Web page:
Research emerging from Leeds Metropolitan University has shown that cavity walls allow for air movement which – in turn – produces the potential for heat loss. The internal location of party walls heightens the potential for this loss. Findings reported with this research showed that U-values for cavity party walls were estimated at between 0.50 and 0.63, whilst external wall U-values were estimated at 0.23. The floor’s estimated U-value was shown to be 0.17. The outcome of this research, as it impacts on SAP 2009, is that designs for new builds must now demonstrate the elimination of this air-movement; this may be achieved through filling and sealing the cavity in the party wall.
The U-values assumed by SAP 2009 are:
- 0.50 for an unfilled, unsealed cavity;
- 0.20 for a sealed unfilled cavity
- 0.0 for a fully filled and sealed cavity.
If you would like to read the Leeds Metropolitan Research Paper, which details ways of addressing heat loss in cavity party walls:
2. Thermal Bridges
SAP 2005 – it is acceptable practice to assess the impact of non-repeating thermal bridges very easily by adopting Accredited Construction details and assigning an effective U-value (the ‘y’ value) of 0.08 W/m2/°C.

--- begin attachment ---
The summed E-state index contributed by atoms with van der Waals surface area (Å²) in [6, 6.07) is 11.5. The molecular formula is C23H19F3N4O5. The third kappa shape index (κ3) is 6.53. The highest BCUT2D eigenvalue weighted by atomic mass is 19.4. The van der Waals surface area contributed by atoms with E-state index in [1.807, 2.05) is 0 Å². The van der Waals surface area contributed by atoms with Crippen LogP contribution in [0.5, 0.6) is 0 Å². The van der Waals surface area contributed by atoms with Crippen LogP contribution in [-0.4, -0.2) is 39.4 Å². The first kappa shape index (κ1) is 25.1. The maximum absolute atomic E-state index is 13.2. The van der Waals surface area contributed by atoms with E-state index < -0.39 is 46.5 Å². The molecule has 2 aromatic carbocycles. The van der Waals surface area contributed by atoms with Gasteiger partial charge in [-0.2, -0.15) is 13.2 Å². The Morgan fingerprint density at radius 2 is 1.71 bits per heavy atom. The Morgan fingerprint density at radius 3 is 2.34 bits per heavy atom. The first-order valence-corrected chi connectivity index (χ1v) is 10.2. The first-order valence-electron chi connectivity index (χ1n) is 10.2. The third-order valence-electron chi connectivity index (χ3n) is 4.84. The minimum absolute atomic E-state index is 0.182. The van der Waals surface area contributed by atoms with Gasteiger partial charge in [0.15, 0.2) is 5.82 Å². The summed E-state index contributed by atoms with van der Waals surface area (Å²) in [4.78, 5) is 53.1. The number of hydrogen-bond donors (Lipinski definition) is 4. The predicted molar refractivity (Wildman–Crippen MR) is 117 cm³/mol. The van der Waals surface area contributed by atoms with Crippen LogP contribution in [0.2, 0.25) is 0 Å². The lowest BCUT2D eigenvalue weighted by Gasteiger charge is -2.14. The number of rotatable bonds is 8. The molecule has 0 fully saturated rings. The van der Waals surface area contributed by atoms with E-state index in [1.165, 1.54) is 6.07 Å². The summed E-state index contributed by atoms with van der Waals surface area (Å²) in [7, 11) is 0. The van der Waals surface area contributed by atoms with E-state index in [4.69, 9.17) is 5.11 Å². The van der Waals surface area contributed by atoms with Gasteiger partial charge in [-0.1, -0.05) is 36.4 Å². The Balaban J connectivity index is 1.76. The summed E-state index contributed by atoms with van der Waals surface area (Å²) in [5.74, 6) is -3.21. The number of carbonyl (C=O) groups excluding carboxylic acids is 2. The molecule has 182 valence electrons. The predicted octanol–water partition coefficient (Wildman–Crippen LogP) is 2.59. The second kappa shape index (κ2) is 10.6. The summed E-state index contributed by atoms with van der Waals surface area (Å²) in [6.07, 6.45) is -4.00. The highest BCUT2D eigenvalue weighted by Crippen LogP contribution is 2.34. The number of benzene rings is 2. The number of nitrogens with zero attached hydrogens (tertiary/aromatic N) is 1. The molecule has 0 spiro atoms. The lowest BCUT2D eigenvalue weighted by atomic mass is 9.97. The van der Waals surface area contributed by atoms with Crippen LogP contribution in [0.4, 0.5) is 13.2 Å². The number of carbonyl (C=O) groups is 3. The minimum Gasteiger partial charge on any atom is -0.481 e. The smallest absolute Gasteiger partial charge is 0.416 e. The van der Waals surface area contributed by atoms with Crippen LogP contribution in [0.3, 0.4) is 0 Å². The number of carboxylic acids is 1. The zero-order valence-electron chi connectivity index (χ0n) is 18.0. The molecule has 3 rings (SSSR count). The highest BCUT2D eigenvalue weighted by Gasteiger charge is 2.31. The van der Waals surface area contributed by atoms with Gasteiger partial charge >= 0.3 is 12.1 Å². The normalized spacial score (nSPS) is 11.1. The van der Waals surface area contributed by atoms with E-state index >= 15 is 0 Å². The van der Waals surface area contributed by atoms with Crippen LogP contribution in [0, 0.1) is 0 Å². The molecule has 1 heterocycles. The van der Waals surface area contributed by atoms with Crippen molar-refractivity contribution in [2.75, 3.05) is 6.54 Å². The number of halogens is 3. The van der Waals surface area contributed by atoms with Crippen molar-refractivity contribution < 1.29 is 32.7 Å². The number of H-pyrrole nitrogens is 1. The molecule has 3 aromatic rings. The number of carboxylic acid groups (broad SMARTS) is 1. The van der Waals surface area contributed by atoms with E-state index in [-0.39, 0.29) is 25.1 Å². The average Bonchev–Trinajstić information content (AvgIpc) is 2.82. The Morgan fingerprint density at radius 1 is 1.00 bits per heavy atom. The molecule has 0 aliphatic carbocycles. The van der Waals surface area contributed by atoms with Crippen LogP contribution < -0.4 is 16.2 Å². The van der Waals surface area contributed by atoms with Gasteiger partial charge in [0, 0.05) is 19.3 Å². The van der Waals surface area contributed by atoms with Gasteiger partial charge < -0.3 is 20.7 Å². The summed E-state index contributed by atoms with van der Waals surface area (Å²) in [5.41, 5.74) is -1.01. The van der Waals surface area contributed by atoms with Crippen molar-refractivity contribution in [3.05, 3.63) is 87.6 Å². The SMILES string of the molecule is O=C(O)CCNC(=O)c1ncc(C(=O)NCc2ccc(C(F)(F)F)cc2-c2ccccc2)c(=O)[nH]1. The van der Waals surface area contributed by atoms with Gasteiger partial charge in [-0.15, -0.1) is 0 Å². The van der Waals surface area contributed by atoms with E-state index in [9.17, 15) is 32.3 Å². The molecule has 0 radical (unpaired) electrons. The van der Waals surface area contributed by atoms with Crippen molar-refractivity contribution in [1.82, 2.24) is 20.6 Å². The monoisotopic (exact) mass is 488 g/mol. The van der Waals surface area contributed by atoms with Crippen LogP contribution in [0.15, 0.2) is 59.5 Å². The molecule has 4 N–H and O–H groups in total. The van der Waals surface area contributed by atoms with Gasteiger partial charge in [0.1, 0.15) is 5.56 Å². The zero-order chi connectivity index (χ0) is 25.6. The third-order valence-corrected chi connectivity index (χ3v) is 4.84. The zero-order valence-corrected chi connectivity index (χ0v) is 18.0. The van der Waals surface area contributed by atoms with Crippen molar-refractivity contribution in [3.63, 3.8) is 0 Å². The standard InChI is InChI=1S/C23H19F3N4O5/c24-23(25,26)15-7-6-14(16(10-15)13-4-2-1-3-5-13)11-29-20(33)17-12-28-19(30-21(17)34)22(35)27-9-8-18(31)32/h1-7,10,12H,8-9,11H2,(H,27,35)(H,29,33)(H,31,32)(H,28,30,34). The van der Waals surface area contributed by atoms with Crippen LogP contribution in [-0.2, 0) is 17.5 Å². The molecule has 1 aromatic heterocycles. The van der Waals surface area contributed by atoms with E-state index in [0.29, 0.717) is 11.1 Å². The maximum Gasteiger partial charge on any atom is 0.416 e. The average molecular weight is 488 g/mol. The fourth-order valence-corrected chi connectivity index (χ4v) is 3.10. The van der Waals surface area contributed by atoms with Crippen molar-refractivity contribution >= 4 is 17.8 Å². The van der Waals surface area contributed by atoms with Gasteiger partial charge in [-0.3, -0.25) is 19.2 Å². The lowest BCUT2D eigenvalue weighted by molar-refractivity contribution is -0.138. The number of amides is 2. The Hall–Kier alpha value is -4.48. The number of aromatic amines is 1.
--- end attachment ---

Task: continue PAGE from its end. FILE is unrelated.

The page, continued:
SAP 2009 - The only ‘y value’ option available in SAP 2009 is the ‘worse case’ value of 0.15.
There was no evidence that the Accredited Construction Details Approach was delivering on the thermal performance promised in the SAP 2005 calculations. The Calculation will now be based upon measurement of losses through each specific thermal bridge, which are then added up and totalled.
The loss of heat at thermal junctions will become ever more important as U-Values are further reduced as a means of achieving reductions in Co2 emissions. SAP 2009 requires assessors to make a detailed assessment of all junctions (walls, floors, windows, doors) in order to accurately assess the heat being lost through these thermal bridges.
These changes may have the result of raising the calculated thermal bridging heat loss, when compared with the SAP 2005 calculation. Significantly, SAP 2005 allowed party wall junctions to be ignored whereas all thermal bridges now need to be calculated in the total.
3. Cooling and Air Conditioning
SAP 2005 – requires a risk assessment related to the potential for summer overheating resulting in increased air-conditioning usage and a rise in Co2 emissions
SAP 2009 – allows for assessments of cooling requirements and related energy and Co2 emissions. This will result in dwellings with fixed air conditioning experiencing a higher DER.